I’ve included more details on the following section, but the bottom line is that I’d like a lot more information before I’d believe the photon ring’s really been detected.
Reasons for Possible Concern
Let me be very clear: I am no expert on image processing, and cannot directly evaluate the techniques used by these scientists in this effort. Even if the tools employed by the researchers (which are not yet public) were made available to me, I myself could not use them. I am also not an expert in advanced statistical analysis.
Nevertheless, I am reasonably educated in methods of consistency tests and basic statistics, and have seen many wrong claims appear and disappear over the years. Applying basic reasoning to the paper, I find myself unconvinced, at least so far.
A) If you want to claim that you have observed — “detected” — something, one way to do it, and the clearest, in my view, is to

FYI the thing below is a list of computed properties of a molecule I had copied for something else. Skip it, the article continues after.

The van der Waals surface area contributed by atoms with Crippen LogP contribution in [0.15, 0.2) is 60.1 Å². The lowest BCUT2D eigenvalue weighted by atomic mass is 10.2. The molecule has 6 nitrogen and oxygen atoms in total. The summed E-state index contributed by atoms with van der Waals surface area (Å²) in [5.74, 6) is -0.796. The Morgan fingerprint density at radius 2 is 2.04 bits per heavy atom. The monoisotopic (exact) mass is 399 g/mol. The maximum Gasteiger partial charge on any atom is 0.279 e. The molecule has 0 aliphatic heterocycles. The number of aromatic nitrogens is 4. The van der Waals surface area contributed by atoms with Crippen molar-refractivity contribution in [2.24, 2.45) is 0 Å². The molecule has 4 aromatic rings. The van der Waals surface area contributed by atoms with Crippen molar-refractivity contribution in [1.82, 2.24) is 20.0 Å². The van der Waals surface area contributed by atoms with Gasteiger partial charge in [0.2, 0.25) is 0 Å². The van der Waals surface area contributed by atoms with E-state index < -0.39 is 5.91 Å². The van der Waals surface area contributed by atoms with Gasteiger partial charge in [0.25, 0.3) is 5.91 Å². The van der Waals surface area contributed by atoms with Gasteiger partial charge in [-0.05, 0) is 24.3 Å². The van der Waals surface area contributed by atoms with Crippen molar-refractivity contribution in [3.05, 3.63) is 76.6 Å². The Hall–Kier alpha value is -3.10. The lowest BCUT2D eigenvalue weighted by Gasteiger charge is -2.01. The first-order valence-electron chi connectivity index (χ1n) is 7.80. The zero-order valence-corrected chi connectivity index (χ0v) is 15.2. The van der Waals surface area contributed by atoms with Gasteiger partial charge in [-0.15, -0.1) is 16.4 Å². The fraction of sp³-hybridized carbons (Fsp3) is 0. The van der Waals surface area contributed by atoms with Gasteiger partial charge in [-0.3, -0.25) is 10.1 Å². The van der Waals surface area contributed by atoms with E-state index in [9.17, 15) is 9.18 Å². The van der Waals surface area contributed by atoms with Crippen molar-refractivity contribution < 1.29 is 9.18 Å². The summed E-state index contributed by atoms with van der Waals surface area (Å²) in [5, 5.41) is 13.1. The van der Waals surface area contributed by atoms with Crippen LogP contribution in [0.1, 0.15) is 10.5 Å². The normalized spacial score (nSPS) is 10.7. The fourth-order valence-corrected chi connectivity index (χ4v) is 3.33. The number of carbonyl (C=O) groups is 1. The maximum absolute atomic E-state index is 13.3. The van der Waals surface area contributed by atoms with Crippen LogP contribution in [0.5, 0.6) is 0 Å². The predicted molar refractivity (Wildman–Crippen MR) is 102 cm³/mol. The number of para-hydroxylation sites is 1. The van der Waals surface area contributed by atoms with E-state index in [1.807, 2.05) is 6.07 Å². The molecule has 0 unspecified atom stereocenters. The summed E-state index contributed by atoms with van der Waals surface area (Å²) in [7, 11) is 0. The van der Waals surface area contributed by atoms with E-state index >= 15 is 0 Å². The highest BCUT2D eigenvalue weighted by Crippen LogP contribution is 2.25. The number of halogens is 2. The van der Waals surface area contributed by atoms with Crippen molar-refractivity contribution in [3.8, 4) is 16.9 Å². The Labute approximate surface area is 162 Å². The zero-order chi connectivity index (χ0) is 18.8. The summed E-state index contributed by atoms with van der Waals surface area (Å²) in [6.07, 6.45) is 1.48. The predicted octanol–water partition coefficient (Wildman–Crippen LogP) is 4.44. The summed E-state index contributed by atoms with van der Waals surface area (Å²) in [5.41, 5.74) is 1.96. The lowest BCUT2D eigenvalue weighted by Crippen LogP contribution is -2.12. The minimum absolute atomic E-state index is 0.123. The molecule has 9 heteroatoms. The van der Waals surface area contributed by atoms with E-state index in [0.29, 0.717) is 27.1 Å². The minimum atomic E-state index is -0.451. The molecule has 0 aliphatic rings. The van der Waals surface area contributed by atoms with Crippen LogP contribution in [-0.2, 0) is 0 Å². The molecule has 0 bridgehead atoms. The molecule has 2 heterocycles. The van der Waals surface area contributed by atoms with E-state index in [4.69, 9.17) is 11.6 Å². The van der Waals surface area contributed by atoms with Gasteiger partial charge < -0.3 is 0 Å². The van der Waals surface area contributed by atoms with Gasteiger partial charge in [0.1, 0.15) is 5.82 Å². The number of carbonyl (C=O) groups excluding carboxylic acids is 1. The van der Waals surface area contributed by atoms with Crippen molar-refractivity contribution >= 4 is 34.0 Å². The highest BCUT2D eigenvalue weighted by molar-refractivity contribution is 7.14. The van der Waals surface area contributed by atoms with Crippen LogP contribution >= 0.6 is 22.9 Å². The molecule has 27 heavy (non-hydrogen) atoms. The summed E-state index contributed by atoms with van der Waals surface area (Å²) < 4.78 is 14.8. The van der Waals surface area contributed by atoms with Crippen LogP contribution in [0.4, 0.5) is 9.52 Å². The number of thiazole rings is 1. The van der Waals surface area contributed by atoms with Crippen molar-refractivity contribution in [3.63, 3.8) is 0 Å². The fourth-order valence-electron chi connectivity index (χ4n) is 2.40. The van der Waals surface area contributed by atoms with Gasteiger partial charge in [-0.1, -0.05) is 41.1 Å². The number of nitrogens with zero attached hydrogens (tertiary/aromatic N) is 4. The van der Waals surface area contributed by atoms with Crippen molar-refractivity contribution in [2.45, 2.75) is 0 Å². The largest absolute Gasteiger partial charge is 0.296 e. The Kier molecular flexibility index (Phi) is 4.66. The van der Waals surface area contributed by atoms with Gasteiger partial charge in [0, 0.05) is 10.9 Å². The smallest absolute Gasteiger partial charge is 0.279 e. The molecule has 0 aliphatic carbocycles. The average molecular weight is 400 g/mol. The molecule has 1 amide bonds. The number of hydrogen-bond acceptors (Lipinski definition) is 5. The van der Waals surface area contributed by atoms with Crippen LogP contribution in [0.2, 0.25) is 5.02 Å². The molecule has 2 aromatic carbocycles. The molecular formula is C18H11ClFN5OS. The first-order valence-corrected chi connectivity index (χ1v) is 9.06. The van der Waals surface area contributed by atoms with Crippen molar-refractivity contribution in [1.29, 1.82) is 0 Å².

- assume the null hypothesis: i.e., that’s there’s no photon ring at all, and then
- give the statistical evidence showing that the null hypothesis is wrong.
In other words, “we detect a photon ring” means “we show the photon ring is very unlikely to be absent.” It’s not merely that “we show the photon ring is more likely present than absent.” Since I see no statistical argument about this in the paper, I don’t know if “photon ring absence” is ruled out convincingly (5 standard deviations), moderately (3 standard deviations) or merely suggestively (1.5 standard deviations or so.) I’d never accept a result from the Large Hadron Collider that claimed a discovery without such a statistical statement, and the lack of one here is worrying. [More on this in section (C) below.]